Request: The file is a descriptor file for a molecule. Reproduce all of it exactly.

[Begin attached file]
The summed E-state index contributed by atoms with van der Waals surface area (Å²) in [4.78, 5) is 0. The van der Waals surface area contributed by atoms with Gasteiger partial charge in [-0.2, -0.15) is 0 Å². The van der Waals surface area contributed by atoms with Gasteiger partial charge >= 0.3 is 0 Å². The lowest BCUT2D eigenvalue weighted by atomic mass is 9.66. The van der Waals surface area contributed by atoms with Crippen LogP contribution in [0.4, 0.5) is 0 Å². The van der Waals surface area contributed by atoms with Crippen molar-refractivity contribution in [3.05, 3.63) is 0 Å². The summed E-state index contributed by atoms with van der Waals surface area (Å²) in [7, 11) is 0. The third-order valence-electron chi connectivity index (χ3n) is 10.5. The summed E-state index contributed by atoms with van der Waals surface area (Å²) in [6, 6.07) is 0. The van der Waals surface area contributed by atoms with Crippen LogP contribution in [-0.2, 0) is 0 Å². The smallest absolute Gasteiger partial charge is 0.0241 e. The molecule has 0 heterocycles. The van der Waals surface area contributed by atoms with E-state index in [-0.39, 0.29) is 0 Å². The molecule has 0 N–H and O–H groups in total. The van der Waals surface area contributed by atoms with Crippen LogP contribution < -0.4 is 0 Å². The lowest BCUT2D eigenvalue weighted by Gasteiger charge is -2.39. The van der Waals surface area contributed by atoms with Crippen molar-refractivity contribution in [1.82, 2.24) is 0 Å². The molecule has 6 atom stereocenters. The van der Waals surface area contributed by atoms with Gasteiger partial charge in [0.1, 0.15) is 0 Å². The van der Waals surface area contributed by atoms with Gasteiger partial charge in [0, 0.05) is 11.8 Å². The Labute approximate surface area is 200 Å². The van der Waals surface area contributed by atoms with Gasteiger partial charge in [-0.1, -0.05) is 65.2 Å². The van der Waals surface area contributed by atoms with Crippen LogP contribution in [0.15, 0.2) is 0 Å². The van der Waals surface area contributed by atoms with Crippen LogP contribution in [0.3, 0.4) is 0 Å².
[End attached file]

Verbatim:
The summed E-state index contributed by atoms with van der Waals surface area (Å²) in [4.78, 5) is 0. The van der Waals surface area contributed by atoms with Gasteiger partial charge in [-0.2, -0.15) is 0 Å². The van der Waals surface area contributed by atoms with Gasteiger partial charge >= 0.3 is 0 Å². The lowest BCUT2D eigenvalue weighted by atomic mass is 9.66. The van der Waals surface area contributed by atoms with Crippen LogP contribution in [0.4, 0.5) is 0 Å². The van der Waals surface area contributed by atoms with Crippen molar-refractivity contribution in [3.05, 3.63) is 0 Å². The summed E-state index contributed by atoms with van der Waals surface area (Å²) in [7, 11) is 0. The third-order valence-electron chi connectivity index (χ3n) is 10.5. The summed E-state index contributed by atoms with van der Waals surface area (Å²) in [6, 6.07) is 0. The van der Waals surface area contributed by atoms with Crippen LogP contribution in [-0.2, 0) is 0 Å². The smallest absolute Gasteiger partial charge is 0.0241 e. The molecule has 0 heterocycles. The van der Waals surface area contributed by atoms with E-state index in [-0.39, 0.29) is 0 Å². The molecule has 0 N–H and O–H groups in total. The van der Waals surface area contributed by atoms with Crippen LogP contribution < -0.4 is 0 Å². The lowest BCUT2D eigenvalue weighted by Gasteiger charge is -2.39. The van der Waals surface area contributed by atoms with Crippen molar-refractivity contribution in [1.82, 2.24) is 0 Å². The molecule has 6 atom stereocenters. The van der Waals surface area contributed by atoms with Gasteiger partial charge in [0.1, 0.15) is 0 Å². The van der Waals surface area contributed by atoms with Gasteiger partial charge in [0, 0.05) is 11.8 Å². The Labute approximate surface area is 200 Å². The van der Waals surface area contributed by atoms with Gasteiger partial charge in [-0.1, -0.05) is 65.2 Å². The van der Waals surface area contributed by atoms with Crippen LogP contribution in [0.15, 0.2) is 0 Å². The van der Waals surface area contributed by atoms with Crippen LogP contribution in [0.3, 0.4) is 0 Å².